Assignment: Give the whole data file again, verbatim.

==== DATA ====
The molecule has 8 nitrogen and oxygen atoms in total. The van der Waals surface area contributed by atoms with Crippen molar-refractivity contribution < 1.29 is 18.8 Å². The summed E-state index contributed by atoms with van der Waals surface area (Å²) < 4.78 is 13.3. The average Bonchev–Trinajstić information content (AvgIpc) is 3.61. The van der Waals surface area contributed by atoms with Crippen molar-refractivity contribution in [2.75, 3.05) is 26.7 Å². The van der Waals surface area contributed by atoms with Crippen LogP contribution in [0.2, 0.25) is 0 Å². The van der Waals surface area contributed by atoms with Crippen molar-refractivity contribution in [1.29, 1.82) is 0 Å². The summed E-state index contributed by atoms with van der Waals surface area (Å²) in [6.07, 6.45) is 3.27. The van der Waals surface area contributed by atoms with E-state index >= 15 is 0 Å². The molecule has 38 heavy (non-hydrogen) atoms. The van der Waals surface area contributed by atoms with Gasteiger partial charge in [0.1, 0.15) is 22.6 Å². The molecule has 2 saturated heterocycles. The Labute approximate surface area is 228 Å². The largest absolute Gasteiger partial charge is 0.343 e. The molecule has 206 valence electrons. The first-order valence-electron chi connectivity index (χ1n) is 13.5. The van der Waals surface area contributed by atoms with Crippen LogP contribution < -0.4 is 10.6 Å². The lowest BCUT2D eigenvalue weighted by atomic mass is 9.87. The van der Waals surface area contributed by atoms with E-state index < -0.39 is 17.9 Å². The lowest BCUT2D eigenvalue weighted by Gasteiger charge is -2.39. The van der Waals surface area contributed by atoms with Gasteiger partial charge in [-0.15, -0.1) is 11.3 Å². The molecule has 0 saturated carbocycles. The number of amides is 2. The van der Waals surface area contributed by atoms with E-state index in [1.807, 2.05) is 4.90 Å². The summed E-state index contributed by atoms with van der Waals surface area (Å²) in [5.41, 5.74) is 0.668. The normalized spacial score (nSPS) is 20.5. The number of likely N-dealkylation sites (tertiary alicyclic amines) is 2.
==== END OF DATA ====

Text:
The molecule has 8 nitrogen and oxygen atoms in total. The van der Waals surface area contributed by atoms with Crippen molar-refractivity contribution < 1.29 is 18.8 Å². The summed E-state index contributed by atoms with van der Waals surface area (Å²) < 4.78 is 13.3. The average Bonchev–Trinajstić information content (AvgIpc) is 3.61. The van der Waals surface area contributed by atoms with Crippen molar-refractivity contribution in [2.75, 3.05) is 26.7 Å². The van der Waals surface area contributed by atoms with Crippen LogP contribution in [0.2, 0.25) is 0 Å². The van der Waals surface area contributed by atoms with Crippen molar-refractivity contribution in [1.29, 1.82) is 0 Å². The summed E-state index contributed by atoms with van der Waals surface area (Å²) in [6.07, 6.45) is 3.27. The van der Waals surface area contributed by atoms with E-state index >= 15 is 0 Å². The molecule has 38 heavy (non-hydrogen) atoms. The van der Waals surface area contributed by atoms with Gasteiger partial charge in [0.1, 0.15) is 22.6 Å². The molecule has 2 saturated heterocycles. The Labute approximate surface area is 228 Å². The largest absolute Gasteiger partial charge is 0.343 e. The molecule has 206 valence electrons. The first-order valence-electron chi connectivity index (χ1n) is 13.5. The van der Waals surface area contributed by atoms with Crippen LogP contribution < -0.4 is 10.6 Å². The lowest BCUT2D eigenvalue weighted by atomic mass is 9.87. The van der Waals surface area contributed by atoms with E-state index < -0.39 is 17.9 Å². The lowest BCUT2D eigenvalue weighted by Gasteiger charge is -2.39. The van der Waals surface area contributed by atoms with Gasteiger partial charge in [-0.15, -0.1) is 11.3 Å². The molecule has 0 saturated carbocycles. The number of amides is 2. The van der Waals surface area contributed by atoms with E-state index in [1.807, 2.05) is 4.90 Å². The summed E-state index contributed by atoms with van der Waals surface area (Å²) in [5.41, 5.74) is 0.668. The normalized spacial score (nSPS) is 20.5. The number of likely N-dealkylation sites (tertiary alicyclic amines) is 2.